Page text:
Monday, 29 October 2018

Ask Sue: How Should Catholics Choose Baby Names?

V asks, “Sue, I have a question for to-be parents. According to Scripture, what route/methodology should a Catholic couple take while choosing a name for their child? In the past, children have been named after saints whose feasts are celebrated on their birthdays, or based on suggestions by a priest or a nun, also by the direct promptings of the Holy Spirit (I much prefer the last one). 

I’d love to hear your thoughts on it. My ulterior motive: We still haven’t managed to settle on a name for baby no. 3."  

First of all, V, can I just say how excited I am that you are having baby no. 3? It’s unusual enough in India nowadays to have more than two, that it’s already a counter-cultural witness. So congratulations on welcoming a new little one into the world.

So, baby-naming is a big deal! There are so many different traditions and customs associated with baby names, from people whose kids' names all start with the same letter, or find ways to combine the mother and father’s names, to people whose cultural tradition demands that they name their kids after their grandparents (so the same names keep getting recycled every other generation), to people like my parents who just picked names they liked without any great hullabaloo (we all got to offer suggestions for our youngest brother, the fifth one, who narrowly missed being named Abraham because his five year old brother really liked that name – not that there’s anything wrong with the name Abraham!)

What does the Church say about it? Very little – “Parents, sponsors, and the pastor are to take care that a name foreign to Christian sensibility is not given.” (Canon Law no. 855)

“In Baptism, the Lord’s name sanctifies man, and the Christian receives his name in the Church. This can be the name of a saint, that is, of a disciple who has lived a life of exemplary fidelity to the Lord. The patron saint provides a model of charity; we are assured of his intercession. The ‘baptismal name’ can also express a Christian mystery or Christian virtue.” (Catechism of the Catholic Church no. 2156)

So what can we get from that? Well, apparently there are a LOT of articles about this from American Catholics, which is not surprising because many of them are parents of large families, and choosing baby names is probably something they have to do every year or two. Also, like I said, a name is a pretty big deal. Names have always had a big significance in the Bible, sometimes given directly by God, and almost always having a meaning.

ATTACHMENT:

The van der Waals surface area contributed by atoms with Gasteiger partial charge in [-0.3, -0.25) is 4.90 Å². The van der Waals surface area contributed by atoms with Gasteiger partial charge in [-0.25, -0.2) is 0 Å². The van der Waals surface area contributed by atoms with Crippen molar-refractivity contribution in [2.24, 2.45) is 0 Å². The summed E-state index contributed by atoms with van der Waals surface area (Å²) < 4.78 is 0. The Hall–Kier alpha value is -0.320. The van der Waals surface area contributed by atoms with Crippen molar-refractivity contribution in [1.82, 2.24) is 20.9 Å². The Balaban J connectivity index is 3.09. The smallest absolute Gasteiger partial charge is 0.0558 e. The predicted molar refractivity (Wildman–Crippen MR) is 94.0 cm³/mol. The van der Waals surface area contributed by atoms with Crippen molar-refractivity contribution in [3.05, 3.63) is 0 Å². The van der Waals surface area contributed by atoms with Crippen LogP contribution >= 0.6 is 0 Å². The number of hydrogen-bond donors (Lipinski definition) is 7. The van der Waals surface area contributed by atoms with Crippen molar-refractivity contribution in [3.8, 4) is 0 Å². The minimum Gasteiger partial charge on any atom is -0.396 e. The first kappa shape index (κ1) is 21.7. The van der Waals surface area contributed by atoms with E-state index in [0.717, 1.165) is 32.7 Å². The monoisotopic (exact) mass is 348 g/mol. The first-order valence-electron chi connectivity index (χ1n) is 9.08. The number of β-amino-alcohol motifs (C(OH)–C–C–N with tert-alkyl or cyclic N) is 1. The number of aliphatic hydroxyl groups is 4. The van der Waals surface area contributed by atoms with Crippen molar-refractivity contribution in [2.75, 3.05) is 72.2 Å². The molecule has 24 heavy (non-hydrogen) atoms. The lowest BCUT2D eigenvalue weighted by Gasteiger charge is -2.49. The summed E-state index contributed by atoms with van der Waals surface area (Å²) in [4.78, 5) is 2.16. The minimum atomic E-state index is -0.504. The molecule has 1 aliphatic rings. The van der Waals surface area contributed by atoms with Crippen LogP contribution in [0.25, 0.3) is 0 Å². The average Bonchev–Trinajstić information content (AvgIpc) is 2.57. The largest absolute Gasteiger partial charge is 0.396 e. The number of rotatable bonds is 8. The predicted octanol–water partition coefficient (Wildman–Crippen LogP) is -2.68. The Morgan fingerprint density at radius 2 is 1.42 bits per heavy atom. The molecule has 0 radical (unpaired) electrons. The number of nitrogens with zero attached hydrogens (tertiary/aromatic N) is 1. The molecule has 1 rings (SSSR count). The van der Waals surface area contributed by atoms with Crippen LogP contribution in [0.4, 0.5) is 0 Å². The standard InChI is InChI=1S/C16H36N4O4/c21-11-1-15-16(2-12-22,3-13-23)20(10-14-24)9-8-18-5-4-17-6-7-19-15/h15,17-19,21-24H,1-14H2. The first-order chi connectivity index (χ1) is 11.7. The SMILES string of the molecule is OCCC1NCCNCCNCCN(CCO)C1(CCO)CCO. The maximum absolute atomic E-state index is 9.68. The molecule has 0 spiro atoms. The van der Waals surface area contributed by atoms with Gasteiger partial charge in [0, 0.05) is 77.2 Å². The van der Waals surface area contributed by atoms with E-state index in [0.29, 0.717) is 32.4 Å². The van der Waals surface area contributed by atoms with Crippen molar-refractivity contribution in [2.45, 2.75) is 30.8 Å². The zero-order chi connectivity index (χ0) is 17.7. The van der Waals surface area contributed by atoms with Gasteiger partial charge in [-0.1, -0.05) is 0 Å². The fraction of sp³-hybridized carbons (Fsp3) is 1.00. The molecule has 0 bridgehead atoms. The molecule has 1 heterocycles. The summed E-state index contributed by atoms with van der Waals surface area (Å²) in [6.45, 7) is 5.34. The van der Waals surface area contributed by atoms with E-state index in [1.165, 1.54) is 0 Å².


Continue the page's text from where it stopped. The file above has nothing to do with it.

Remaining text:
So here are a few articles where far more research and background have been done:

What’s in a (Catholic) Name? {An Interview with Sancta Nomina}

From Ambrose to Zelie: For Catholic Babies, Old Is the New New (by my homegirl, Simcha Fisher, mother of 10 herself!)

Do Catholic Children Have to Be Given Saint Names?

The Catholic Answers Guide to Naming Your Baby

But maybe you did your research already, and you just want my take on the subject. If so, here goes! (Let it never be said Sue Zanna did not have an opinion on any topic)

1. You as the parents are FREE to choose a name! In other words, just because something is a custom in your family, or your mother has a strong opinion about the name of her first grandchild, or wants the priest to pick it, does not mean you have to agree. This is a very personal choice, given to YOU as responsibility by the Lord, since you are the ones to whom this child has been entrusted. Of course, if you feel convicted about it, you CAN follow a family tradition too. But don’t be coerced or pressured into it.

2. Ask the Holy Spirit to guide you: This is just a general rule for everything that is not black or white! Which is a lot of things for Catholics. God leaves a lot of important stuff to our prudent judgement – what books we read, who we marry, how we spend our leisure time, and what we name our children. One of my favourite stories is from Jennifer Fulwiler about how she just knew what her daughter’s name was: A Name for Baby Joy.

3. You don’t HAVE to choose a saint or biblical name: Here’s my theory, if all we picked were saints or biblical names, then there would never be new saint names! You are raising your child to be a saint too, and maybe the world needs a Saint Priya, a Saint Kylie, a Saint Brian and a Saint Rohan. 

4. At the same time, a saint’s name can be very meaningful: Not only are you picking a lifelong friend and intercessor for your child, you are hopefully also inspiring your child and others to learn more about that saint. Maybe you have a saint who has been very instrumental in your life and your walk with the Lord, or maybe for that particular pregnancy and child. What a cool testimony to share when people ask you why you chose that name. Same for biblical names. A nice compromise with point 3 is that you could pick a second name that is a saint or biblical figure, and a first name that is not YET a saint name.

5. Be creative: If you already know more than five people with that name in your social circle, consider picking a different one. Things can get pretty confusing with the number of Rebeccas, Sarahs, Ryans, and Savios (I know more than five of each). If you love a particular saint, but so does everyone else, look into variations of that name. For example, I love Mara as a version of Mary, Avila for Saint Teresa of Avila. Also, there are many new saints that have not yet become super popular in Indian circles yet, so seize your chance – how about Zelie, Faustina, Maximilian or Kolbe, Kateri, Pio, or André?

6. But not too creative: You don’t have to pick a name JUST because it’s unique, as if it’s a competition with everyone else. That’s how you come up with weird names that no one can pronounce or spell, or everyone laughs at.